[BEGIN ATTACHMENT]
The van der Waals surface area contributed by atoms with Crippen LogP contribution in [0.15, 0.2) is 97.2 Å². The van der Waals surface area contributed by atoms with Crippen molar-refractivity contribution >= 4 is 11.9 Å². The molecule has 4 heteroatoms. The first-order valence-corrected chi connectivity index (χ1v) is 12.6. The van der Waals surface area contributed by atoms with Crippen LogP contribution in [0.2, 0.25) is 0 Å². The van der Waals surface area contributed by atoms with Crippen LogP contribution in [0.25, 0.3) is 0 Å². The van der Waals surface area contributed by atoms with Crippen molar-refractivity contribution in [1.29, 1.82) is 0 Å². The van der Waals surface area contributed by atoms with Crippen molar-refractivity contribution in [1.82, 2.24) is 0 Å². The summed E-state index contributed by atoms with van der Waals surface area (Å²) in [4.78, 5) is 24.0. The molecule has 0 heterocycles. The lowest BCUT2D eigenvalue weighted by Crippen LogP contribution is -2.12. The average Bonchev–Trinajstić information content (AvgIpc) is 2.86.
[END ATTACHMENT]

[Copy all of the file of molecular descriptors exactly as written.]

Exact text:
The van der Waals surface area contributed by atoms with Crippen LogP contribution in [0.15, 0.2) is 97.2 Å². The van der Waals surface area contributed by atoms with Crippen molar-refractivity contribution >= 4 is 11.9 Å². The molecule has 4 heteroatoms. The first-order valence-corrected chi connectivity index (χ1v) is 12.6. The van der Waals surface area contributed by atoms with Crippen LogP contribution in [0.2, 0.25) is 0 Å². The van der Waals surface area contributed by atoms with Crippen LogP contribution in [0.25, 0.3) is 0 Å². The van der Waals surface area contributed by atoms with Crippen molar-refractivity contribution in [1.29, 1.82) is 0 Å². The van der Waals surface area contributed by atoms with Crippen molar-refractivity contribution in [1.82, 2.24) is 0 Å². The summed E-state index contributed by atoms with van der Waals surface area (Å²) in [4.78, 5) is 24.0. The molecule has 0 heterocycles. The lowest BCUT2D eigenvalue weighted by Crippen LogP contribution is -2.12. The average Bonchev–Trinajstić information content (AvgIpc) is 2.86.